Financial advisers often ask me how to maximize Social Security benefits based on the ages and relative retirement benefits of each spouse in a dual-income couple, which is a typical client profile today. But for much of Social Security's 84-year history, one-breadwinner families with a stay-at-home spouse were the norm and the program's benefit structure still favors this Ozzie-and-Harriet style family.
Two-income households often pay more in Social Security taxes than a one-income household with the same level of income but reap smaller benefits per dollar of taxes paid. That's because the federal government only collects Social Security taxes on an individual's income up to a certain threshold ($132,900 in 2019).
If a one-income household earned $200,000 this year, its Social Security tax bill would be $8,240 ($132,900 x 6.2% payroll tax rate for employees.) If a two-income household earned the same $200,000 split evenly between the two spouses, all of their earnings would be subject to the Social Security tax for a total of $12,400 ($100,000 x 6.2% x 2).
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An individual must work at least 10 years to earn the minimum of 40 credits — four credits per calendar year — needed to be eligible to receive Social Security retirement benefits. But the amount the worker receives is based on the highest 35 years of indexed earnings and the age when benefits are claimed. Each zero year in the 35-year calculation reduces future benefits.
If someone is entitled to two benefits — as a worker and as the spouse of a worker who is eligible for Social Security benefits — they would receive the higher of the two benefit amounts.
In many cases, a spouse with a small Social Security benefit of her own will qualify for larger spousal benefit on her husband's earnings record — the same benefit she would receive if she had never worked outside the home.
One adviser from Illinois was astonished by this fact. "So even if one spouse has no Social Security benefit of her own, together they would get 150% of the worker's monthly benefit for life?" he asked.
Yes, that's correct.
The adviser asked how the rule would apply to his clients where the husband's full retirement age benefit is $2,600 per month and the wife's is $400 per month.
I responded that if the wife claimed benefits when she turns 66 next year, she would receive her full $400 per month in Social Security benefits, even if her husband decided to delay claiming his own benefits up to age 70.
Once the husband claimed his Social Security benefit, the wife would step up to the larger spousal amount of $1,300 — half of his full retirement age benefit amount, not half of his age 70 amount.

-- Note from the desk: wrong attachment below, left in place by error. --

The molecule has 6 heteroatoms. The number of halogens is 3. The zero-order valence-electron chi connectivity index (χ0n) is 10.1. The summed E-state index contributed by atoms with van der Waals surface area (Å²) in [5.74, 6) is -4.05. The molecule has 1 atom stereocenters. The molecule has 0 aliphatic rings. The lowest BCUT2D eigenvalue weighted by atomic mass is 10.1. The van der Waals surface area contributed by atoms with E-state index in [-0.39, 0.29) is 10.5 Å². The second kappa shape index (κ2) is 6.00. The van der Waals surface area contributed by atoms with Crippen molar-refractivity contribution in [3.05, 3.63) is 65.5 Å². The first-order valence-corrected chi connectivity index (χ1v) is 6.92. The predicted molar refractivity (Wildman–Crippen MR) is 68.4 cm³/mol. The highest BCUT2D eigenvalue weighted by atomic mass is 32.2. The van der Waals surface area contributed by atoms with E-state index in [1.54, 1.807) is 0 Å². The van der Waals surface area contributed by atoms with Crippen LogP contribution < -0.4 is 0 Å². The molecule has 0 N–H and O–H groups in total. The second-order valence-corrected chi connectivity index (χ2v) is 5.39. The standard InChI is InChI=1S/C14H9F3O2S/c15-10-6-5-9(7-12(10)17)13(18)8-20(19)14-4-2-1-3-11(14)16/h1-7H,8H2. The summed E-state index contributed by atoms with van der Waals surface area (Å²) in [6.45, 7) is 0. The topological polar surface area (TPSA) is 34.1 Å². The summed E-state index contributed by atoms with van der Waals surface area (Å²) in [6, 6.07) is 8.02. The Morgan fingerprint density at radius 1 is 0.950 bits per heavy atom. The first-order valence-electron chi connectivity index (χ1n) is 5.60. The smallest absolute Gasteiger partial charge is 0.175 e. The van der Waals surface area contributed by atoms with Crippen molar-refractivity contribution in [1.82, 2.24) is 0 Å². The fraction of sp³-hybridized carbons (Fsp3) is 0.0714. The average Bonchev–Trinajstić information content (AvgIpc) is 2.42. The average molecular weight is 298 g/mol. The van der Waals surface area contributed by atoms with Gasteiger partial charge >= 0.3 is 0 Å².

If the husband claimed his benefit at age 70, it would be worth about $3,432 — 32% more than his full retirement age amount. For every year a worker postpones claiming Social Security beyond full retirement age, benefits increase by 8% per year up to age 70.
If the husband dies first, the wife's survivor benefit would be worth 100% of what her husband was collecting at time of death, including any delayed retirement credits. At that point, her smaller benefit would disappear.
Another adviser from North Carolina was disappointed to learn that a wife's spousal benefit can't be triggered until her husband claims his Social Security retirement (or disability) benefits.
The adviser asked for help crafting a Social Security claiming strategy for a couple in which the husband, 66, is a high earner and the sole breadwinner of the family. The wife, 64, is a homemaker with no Social Security benefit of her own.
The adviser suggested that the husband wait until at least age 68 to collect a bigger retirement benefit and lock in a potentially larger survivor benefit for his wife. But the wife wants to collect Social Security now.
"When I model my recommendation, I see that his amount goes up nicely by waiting until age 68, but her spousal benefit today would be zero," the adviser wrote. "Does he need to be collecting for her to get her spousal benefit?"
Yes, he does. In the past, it would have been possible for the husband to file for his Social Security benefits at his full retirement age, thus triggering a spousal benefit for his wife, and then immediately suspend his own benefit so it would continue to grow by 8% per year up until age 70. But Congress eliminated the so-called "file-and-suspend" claiming strategy in April 2016, so this option is no longer available.
The husband must actually claim his Social Security benefit before his wife can collect a spousal benefit on his record. On the plus side, earnings restrictions disappear at full retirement age, so he could claim Social Security at 66 and his benefits would not be reduced even if he continues to work.